p.s. There are a few clues in this post (picture included). But if you work it out, keep schtum! 

Living eulogies & obituaries 


There were perhaps 200 people at her funeral. The church was packed, even more than it had been 18 days previously when she walked down the same aisle arm in arm with the very same vicar before she watched her eldest daughter marry. 

We stood there at the pulpit LJM1 & I, and read her eulogy. We took it in turns, a paragraph each. I laughed at recalling a memory involving a donkey. I didn’t cry, not until everything was over and we were outside the crematorium. I felt remarkably strong, just as she had been when confronting what was facing her. 

She didn’t tell us she was dying. We knew there was no cure and that she was running out of options but she hid it well (she had planned to tell us but she didn’t have as long as she thought in the end). It’s not as though you can prepare yourself anyway; knowing outright wouldn’t have made it any easier. She made sure she left plans, made things straight forward. Shortly after her death I found a notebook in which she listed the steps to go through. She thought of everything: bank accounts, death registration, pension. I remember touching the page of the notebook where her hand probably rested. She also told me something one afternoon in LJM1’s old bedroom. I don’t know why we were in there but we were gazing out of the window looking down the street and she told me to help our dad find someone else. I kept it to myself for a long time, until it was needed. Even when faced with the most horrific outcome for herself, she made a decision that would have broken her heart to vocalise. She was truly selfless.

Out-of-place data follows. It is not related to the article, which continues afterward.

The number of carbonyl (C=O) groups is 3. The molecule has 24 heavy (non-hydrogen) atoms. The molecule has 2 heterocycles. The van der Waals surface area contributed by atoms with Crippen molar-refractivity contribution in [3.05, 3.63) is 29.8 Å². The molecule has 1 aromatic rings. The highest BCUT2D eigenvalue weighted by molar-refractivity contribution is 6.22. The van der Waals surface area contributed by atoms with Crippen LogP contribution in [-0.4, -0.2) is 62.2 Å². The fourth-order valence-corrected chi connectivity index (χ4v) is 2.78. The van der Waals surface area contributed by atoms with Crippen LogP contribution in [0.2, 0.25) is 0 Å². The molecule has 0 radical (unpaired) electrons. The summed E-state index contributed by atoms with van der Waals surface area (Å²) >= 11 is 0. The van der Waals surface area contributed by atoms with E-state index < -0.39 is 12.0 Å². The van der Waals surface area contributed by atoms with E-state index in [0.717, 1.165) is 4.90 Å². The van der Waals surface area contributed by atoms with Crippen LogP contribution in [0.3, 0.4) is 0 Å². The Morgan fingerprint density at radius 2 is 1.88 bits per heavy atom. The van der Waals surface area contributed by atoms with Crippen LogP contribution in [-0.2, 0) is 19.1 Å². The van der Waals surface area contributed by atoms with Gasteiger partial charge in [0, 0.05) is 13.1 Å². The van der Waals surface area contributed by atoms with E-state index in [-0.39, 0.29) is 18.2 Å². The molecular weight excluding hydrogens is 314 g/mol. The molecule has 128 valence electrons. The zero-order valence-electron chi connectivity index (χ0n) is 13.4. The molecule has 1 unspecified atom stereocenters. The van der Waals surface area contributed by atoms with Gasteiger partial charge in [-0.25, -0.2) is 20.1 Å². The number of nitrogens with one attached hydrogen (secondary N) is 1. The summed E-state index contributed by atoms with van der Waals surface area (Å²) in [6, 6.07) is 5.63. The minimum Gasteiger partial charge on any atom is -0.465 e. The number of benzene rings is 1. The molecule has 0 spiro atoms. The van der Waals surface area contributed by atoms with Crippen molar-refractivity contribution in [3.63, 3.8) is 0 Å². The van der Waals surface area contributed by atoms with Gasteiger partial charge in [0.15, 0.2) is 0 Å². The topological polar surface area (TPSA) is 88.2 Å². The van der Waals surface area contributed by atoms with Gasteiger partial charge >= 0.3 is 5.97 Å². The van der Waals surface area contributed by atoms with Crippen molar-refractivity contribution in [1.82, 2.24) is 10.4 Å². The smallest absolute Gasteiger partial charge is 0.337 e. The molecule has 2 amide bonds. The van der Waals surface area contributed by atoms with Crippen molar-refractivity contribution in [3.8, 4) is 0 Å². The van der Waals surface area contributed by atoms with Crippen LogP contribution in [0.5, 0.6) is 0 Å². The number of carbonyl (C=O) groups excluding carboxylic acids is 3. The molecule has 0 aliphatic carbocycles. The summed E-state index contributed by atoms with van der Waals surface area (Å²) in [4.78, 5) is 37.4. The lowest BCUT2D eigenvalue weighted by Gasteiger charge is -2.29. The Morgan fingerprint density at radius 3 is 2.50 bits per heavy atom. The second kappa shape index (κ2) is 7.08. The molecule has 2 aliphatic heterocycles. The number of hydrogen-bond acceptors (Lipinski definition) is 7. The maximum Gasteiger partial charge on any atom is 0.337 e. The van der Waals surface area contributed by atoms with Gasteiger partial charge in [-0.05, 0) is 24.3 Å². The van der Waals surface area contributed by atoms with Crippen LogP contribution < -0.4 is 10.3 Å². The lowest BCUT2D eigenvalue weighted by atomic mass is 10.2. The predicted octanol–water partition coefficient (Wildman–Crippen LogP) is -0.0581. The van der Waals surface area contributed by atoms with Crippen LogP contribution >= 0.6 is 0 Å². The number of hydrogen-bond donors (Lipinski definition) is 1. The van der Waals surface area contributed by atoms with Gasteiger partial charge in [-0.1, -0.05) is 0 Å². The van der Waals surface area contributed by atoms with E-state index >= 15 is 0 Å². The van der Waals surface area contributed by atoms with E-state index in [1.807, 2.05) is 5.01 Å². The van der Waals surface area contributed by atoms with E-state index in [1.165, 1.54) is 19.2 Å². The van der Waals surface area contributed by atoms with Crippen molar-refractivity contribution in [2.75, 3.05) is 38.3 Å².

One of the RAKs that is in the pipeline got me thinking about her eulogy and about living obituaries. I wish she could have heard what we said and I wish she could have read everything we’ve written about her in this blog. Perhaps then, we should take the time to write a living obituary to our loved ones? Show those around us how much we value them now in the present day and not wait until they are no longer around to hear what we have to say? 

Perhaps we could use it as a self-evaluation tool? What would people say about me? What would I want them to say? We encounter self-evaluation in work all the time, but realistically how many of us evaluate ourselves & try to improve ourselves in our day-to-day lives? We don’t set ourselves ‘targets to improve’ bar an often light-hearted New Year’s Resolution that lasts a couple of weeks. Perhaps it’s time we did. I guess that’s what we’ve done these past 11 months. We’ve definitely thought about others in a different way, looked into their lives more and tried to understand them. But what about when our initial project is over? It certainly won’t be the end… It’ll soon be time to evaluate and improve once more!